Dr. rer. nat. habil. Rainer Hintsche (Spokesperson)
Dr. rer. nat. Walter Gumbrecht
Dr.-Ing. Roland Thewes Fraunhofer-Institut für Siliziumtechnologie (ISIT), Itzehoe
Siemens AG, Power & Sensor Systems,
Corporate Technology, Erlangen
By using biochips, even the smallest traces of organic molecules can be detected – for example, to search for toxins in foods. Yet the production and handling of sensors is costly.
How biochips be made easier to use?
Rainer Hintsche, Walter Gumbrecht, and Roland Thewes have found an answer to this question with their invention of a technology that combines biological elements with microelectronic components on the chip. Rainer Hintsche heads the group for biotechnical microsystems at the Fraunhofer Institute for Silicon Technology IST in Itzehoe; Walter Gumbrecht is project manager for the electrical Lab-on-a-Chip systems at Siemens Corporate Technology in Erlangen, Roland Thewes is responsible for R&D projects on CMOS-based biosensors at Infineon Technologies in Munich.
Catcher molecules fish for DNA
Using a biochip, biomolecules such as nucleic acids or proteins, can be traced in watery solutions. According to the lock-and-key principle, biomolecules anchored on the chip – so-called catchers – accurately bind certain other molecules. This produces a highly sensitive sensor for DNA or proteins. Reading of the results with a light beam, however, has usually been technically complex and expensive.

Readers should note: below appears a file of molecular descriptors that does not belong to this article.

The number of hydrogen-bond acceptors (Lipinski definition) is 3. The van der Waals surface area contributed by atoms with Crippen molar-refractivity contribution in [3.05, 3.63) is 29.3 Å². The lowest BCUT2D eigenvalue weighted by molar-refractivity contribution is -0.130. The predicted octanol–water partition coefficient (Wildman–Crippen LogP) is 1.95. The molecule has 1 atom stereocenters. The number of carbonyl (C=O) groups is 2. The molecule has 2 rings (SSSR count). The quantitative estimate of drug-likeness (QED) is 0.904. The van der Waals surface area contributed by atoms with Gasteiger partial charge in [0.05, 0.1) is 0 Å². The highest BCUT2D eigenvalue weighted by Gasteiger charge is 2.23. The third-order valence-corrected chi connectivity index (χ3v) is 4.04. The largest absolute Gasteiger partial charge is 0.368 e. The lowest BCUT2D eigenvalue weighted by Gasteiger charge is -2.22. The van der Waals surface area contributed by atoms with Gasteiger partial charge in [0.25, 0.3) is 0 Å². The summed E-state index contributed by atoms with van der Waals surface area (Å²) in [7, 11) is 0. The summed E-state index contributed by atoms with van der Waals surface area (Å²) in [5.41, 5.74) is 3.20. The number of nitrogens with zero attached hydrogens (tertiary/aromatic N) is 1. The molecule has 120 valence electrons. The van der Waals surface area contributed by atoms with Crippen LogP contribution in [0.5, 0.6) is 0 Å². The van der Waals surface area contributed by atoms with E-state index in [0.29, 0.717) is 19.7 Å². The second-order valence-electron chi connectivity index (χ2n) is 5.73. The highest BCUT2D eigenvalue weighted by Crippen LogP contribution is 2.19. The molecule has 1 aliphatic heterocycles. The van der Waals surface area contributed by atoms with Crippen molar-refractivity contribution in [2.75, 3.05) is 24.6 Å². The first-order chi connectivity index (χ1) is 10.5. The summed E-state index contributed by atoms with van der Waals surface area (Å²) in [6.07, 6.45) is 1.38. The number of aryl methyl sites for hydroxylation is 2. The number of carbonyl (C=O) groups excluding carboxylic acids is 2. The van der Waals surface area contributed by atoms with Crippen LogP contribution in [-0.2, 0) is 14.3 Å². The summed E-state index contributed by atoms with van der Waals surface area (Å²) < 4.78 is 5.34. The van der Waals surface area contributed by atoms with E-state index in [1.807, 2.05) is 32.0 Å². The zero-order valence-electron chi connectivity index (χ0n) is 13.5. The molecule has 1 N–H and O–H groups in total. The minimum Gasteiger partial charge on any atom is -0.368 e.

The three researchers succeeded in replacing this method with a considerably simpler and cost-efficient technology. In this case, the results are read on the chip by means of electrical measurements. The basis for this method is the discovery that as soon as it has found its counterpart, a catcher molecule emits an electrical signal which can be directly analyzed.
Mass production of Miniature Labs
The measuring principle developed by Hintsche at IST underwent further development in collaboration with Siemens and Infineon directed by Gumbrecht and Thewes. The goal was to design sensor systems that are both economic and efficient and capable of being manufactured on a large scale for use as miniature labs. The systems first become a “Lab-on-a-Chip” when liquids and reagents are applied to the sensor surfaces. The entire innovation consists of a combination of silicon chip technology, biotechnology, and miniaturized fluidic technology.
The researchers laid the foundation for minute, portable, and at the same time, robust analysis systems in credit-card format. Cost-efficient laboratory diagnostics and rapid on-site analysis, for example, to detect toxins, are possible with the “Lab-on-a-Chip” as is individual analysis to measure a patient’s values. The principle of the electric biochip can be applied both in food analysis, pharmaceutics, as well as in agricultural and environmental analyses. The prize winners have over 50 patents on their inventions.